Pfizer-BioNTech and Moderna Therapeutics developed wonderfully effective vaccines against the SARS-CoV-2 virus in 2020 based on RNA therapy. The Food and Drug Administration just approved new versions of these vaccines that are effective against the highly infectious omicron variants of the original virus.
How do these companies do this so quickly?
RNA therapy refers to the delivery of a messenger RNA molecule (mRNA), the instructions for making a medically useful protein, to a cell. RNA vaccines contain neither DNA nor any virus particles. RNA therapy is like the “Mission Impossible” letters: The instructions are given and then the message self-destructs. The vaccine delivers the message to the cytoplasm of the cell, where proteins are made, not the nucleus of the cell where DNA resides. Like most messages, the RNA does not last long. After the instructional RNA makes some protein, the RNA itself is recycled inside the cell.
For delivery, the RNA is enveloped in a fatty droplet called a lipid nanoparticle that protects the RNA and is readily taken up by cells throughout the body, including key immune system cells. The development of lipid nanoparticles that can both protect and carry the RNA cargo took many years to perfect, just like the chemistry of the therapeutic RNA itself.
Here’s how the vaccine works. After injection, the nanoparticles for an anti-COVID-19 vaccine instruct the cells to make the virus spike protein. The immune system then responds to that spike protein to produce the antibodies. Since the spike is the part of the virus that enables the virus to enter a human cell, an antibody against the spike blocks the virus from entering and tags it for destruction. For children and adults with normal, healthy immune systems, presentation of this snippet of the virus teaches our immune systems to recognize and destroy the virus for months to years. We can get a booster if our immunity wanes.
In case a nasty SARS-2 variant like omicron emerges, Pfizer and Moderna both made new vaccines and got them approved within months. This process is fast because only the RNA instruction is modified. Everything else (nanoparticles, manufacturing, scale-up, testing and FDA review) stay the same. Vaccines directed against the omicron variants are already available. Amazing and unprecedented, really.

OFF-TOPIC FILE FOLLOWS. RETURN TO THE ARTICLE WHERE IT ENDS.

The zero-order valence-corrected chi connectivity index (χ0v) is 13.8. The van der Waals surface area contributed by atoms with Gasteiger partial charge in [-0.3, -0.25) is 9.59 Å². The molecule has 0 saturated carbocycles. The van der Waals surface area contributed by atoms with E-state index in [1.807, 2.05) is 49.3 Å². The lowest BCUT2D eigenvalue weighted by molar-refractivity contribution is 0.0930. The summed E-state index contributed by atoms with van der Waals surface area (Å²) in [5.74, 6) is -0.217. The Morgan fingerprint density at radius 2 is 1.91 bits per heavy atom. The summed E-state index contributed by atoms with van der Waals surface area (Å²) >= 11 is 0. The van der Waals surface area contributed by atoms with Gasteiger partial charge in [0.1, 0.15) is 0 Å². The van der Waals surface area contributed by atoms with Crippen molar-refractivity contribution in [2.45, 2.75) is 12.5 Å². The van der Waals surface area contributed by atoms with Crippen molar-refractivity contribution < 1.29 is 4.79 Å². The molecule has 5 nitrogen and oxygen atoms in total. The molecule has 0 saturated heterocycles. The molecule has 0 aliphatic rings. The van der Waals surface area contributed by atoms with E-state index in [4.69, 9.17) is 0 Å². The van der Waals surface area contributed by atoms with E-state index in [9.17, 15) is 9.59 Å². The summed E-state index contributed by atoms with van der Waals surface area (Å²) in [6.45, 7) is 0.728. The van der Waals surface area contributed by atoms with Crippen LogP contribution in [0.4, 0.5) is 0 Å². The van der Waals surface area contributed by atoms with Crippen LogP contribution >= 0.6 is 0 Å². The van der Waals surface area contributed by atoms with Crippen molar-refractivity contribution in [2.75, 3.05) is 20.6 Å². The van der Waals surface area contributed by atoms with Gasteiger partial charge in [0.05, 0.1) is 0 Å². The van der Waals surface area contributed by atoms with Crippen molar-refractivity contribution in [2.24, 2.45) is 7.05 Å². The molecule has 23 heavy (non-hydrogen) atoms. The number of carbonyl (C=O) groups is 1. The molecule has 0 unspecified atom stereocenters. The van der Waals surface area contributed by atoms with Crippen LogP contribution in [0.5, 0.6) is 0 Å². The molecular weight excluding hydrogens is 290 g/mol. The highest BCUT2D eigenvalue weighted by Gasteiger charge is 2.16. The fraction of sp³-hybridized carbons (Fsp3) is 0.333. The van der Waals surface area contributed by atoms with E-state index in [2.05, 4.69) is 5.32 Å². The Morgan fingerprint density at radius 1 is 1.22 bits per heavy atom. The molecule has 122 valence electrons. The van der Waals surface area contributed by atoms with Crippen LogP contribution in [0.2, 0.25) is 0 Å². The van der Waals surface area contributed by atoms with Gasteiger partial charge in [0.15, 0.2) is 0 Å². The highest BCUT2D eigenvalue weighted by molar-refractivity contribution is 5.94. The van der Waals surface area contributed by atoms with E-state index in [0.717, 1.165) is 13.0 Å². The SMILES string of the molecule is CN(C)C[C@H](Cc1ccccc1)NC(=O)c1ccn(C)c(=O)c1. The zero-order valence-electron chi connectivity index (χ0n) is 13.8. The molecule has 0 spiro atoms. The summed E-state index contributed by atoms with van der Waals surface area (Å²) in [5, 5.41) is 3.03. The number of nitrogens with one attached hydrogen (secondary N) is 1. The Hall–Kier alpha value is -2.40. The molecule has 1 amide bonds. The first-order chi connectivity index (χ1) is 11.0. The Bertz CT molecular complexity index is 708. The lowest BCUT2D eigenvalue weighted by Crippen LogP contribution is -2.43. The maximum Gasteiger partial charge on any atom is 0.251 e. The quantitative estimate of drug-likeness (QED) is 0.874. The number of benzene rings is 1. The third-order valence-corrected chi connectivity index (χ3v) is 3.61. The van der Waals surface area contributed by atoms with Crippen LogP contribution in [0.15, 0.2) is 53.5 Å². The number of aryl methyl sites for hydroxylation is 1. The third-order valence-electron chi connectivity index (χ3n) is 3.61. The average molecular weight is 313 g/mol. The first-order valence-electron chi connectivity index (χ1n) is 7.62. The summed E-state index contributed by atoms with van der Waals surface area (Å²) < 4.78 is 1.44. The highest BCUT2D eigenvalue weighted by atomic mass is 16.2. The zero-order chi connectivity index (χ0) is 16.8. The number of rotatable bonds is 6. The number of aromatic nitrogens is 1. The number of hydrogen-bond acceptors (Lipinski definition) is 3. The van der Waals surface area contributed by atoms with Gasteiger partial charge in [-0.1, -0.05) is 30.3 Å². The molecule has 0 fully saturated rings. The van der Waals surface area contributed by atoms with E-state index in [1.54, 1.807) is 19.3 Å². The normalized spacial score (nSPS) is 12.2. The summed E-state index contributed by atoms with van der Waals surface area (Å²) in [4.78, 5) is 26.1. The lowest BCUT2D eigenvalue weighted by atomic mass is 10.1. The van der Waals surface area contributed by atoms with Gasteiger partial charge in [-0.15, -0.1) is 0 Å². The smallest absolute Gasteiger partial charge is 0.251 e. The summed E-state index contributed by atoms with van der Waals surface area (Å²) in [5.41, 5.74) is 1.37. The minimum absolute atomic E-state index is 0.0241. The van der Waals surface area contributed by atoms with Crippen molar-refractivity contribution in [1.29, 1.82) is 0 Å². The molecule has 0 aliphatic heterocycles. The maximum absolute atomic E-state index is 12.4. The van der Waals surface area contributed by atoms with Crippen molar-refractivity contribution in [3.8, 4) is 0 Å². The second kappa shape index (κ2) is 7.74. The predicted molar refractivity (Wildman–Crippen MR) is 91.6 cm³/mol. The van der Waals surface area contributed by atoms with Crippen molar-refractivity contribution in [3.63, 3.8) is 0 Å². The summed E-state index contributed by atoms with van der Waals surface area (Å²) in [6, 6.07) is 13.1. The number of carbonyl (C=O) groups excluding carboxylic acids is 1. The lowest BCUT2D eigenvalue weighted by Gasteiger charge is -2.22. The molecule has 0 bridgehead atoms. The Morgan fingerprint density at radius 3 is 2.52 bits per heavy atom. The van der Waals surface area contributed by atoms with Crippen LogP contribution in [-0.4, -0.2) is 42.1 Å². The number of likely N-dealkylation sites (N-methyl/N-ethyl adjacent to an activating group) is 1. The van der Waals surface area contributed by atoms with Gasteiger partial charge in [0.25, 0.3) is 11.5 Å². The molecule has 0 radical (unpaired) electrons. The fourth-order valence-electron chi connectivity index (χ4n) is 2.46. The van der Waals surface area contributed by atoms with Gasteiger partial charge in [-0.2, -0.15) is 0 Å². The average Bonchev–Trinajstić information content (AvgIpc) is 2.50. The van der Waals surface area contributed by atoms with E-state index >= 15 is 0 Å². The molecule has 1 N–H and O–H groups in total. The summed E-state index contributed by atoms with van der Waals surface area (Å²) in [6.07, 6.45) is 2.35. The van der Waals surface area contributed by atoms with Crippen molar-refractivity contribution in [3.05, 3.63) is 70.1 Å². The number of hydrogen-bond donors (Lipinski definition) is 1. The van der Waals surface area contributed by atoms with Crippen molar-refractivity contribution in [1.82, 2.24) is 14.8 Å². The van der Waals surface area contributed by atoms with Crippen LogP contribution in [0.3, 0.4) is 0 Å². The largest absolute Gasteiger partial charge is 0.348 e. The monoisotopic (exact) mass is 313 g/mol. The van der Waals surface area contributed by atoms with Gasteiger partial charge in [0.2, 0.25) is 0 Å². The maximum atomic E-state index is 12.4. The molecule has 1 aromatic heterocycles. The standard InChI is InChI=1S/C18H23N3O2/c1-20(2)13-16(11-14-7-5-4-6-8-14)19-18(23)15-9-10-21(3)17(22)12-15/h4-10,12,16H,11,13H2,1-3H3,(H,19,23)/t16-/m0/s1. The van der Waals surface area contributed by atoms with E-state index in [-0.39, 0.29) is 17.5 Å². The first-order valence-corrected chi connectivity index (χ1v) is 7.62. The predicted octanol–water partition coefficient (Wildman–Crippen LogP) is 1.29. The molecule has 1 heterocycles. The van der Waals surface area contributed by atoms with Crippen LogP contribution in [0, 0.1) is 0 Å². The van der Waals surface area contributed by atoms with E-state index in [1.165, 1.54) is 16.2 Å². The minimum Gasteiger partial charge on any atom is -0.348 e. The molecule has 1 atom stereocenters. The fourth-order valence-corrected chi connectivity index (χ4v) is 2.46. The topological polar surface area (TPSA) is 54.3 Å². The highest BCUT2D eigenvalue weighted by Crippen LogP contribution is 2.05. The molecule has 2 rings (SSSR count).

Are you among those who just don’t like needles? Peter Hotez, an infectious disease expert and director of the Texas Children’s Hospital Center for Vaccine Development (among other things), said that “Since May 2021 an estimated 200,000 unvaccinated Americans have died because they refused COVID-19 vaccines.” Moderna is now working on vaccine delivery by nasal sprays or even pills.
Companies like Pfizer and Moderna now appreciate the many advantages of RNA therapy compared to traditional vaccines. First, the RNA approach leads the recipient’s immune system to make antigens and elicit immune responses with exceptional biological fidelity and specificity. They also know that cocktails of different vaccines are feasible, so that one dose can treat several virus pathogens. Moderna is testing an all-in-one vaccine to treat COVID-19, seasonal flu, and respiratory syncytial virus, a common cause of respiratory tract infections that can be serious in infants or immunocompromised people. In the pipeline as well are vaccines for latent viruses such as Epstein-Barr and cytomegalovirus, and even the human immunodeficiency virus that causes AIDS.
Moderna and BioNTech are also developing RNA therapies for inherited diseases, where the gene is missing or can’t produce a needed protein. Recent research shows that an RNA for a full-length protein, not just a snippet, can be manufactured and delivered by nanoparticles to the appropriate target organ. So, mRNA treatments will soon begin clinical trials for phenylketonuria, a metabolic disorder that requires sufferers to restrict their diets for their entire lives. Already in clinical trials are RNA therapies for glycogen-storage diseases which enlarge the liver and kidneys and stunt children’s growth, and propionic and methylmalonic acidemias, two illnesses where the body cannot properly break down proteins and fats.
Anticancer RNA therapies in the form of vaccines are coming. These target proteins on the surface of a tumor that may be overexpressed, or proteins that have notorious mutations that tend to be tumor-specific. The hope is that these therapies may finally nudge a patient’s own immune system to attack a tumor by ignoring the “cloak of invisibility” that tumors exploit as they grow larger.
Vaccines produced by RNA therapy are limited only by the immune system’s own ability to fight the pathogen. Once the correct protein target from a pathogen is understood, designing the RNA cargo for a vaccine becomes simple.
Pharmaceutical uses of RNA are in their infancy. There may be few limits to the applications of RNA therapy for human health.
Richard Gelinas, Ph.D., whose early work earned a Nobel prize, is a senior research scientist at the Institute for Systems Biology. He lives in Lakebay.
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